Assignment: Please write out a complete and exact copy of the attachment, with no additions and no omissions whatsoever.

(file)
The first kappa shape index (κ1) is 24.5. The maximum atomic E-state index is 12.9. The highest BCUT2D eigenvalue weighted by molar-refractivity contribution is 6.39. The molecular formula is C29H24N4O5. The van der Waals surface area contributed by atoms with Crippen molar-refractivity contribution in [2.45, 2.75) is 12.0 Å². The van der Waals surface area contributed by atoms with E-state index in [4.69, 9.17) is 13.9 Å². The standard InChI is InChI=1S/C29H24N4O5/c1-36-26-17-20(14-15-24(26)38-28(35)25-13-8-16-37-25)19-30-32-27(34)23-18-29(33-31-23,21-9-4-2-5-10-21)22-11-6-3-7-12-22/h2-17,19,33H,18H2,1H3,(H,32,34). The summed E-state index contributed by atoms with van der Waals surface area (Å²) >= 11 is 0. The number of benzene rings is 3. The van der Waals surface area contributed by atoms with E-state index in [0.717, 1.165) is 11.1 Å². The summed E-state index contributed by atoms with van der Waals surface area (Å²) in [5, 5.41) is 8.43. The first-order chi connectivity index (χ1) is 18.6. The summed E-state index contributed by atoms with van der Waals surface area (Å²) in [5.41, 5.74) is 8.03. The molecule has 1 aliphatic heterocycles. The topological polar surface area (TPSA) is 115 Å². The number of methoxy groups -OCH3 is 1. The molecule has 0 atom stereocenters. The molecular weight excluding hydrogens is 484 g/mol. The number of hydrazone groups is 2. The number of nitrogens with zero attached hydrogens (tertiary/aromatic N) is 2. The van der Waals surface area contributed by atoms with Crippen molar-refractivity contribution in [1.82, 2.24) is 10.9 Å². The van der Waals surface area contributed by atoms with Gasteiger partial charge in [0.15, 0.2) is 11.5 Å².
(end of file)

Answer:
The first kappa shape index (κ1) is 24.5. The maximum atomic E-state index is 12.9. The highest BCUT2D eigenvalue weighted by molar-refractivity contribution is 6.39. The molecular formula is C29H24N4O5. The van der Waals surface area contributed by atoms with Crippen molar-refractivity contribution in [2.45, 2.75) is 12.0 Å². The van der Waals surface area contributed by atoms with E-state index in [4.69, 9.17) is 13.9 Å². The standard InChI is InChI=1S/C29H24N4O5/c1-36-26-17-20(14-15-24(26)38-28(35)25-13-8-16-37-25)19-30-32-27(34)23-18-29(33-31-23,21-9-4-2-5-10-21)22-11-6-3-7-12-22/h2-17,19,33H,18H2,1H3,(H,32,34). The summed E-state index contributed by atoms with van der Waals surface area (Å²) >= 11 is 0. The number of benzene rings is 3. The van der Waals surface area contributed by atoms with E-state index in [0.717, 1.165) is 11.1 Å². The summed E-state index contributed by atoms with van der Waals surface area (Å²) in [5, 5.41) is 8.43. The first-order chi connectivity index (χ1) is 18.6. The summed E-state index contributed by atoms with van der Waals surface area (Å²) in [5.41, 5.74) is 8.03. The molecule has 1 aliphatic heterocycles. The topological polar surface area (TPSA) is 115 Å². The number of methoxy groups -OCH3 is 1. The molecule has 0 atom stereocenters. The molecular weight excluding hydrogens is 484 g/mol. The number of hydrazone groups is 2. The number of nitrogens with zero attached hydrogens (tertiary/aromatic N) is 2. The van der Waals surface area contributed by atoms with Crippen molar-refractivity contribution in [1.82, 2.24) is 10.9 Å². The van der Waals surface area contributed by atoms with Gasteiger partial charge in [0.15, 0.2) is 11.5 Å².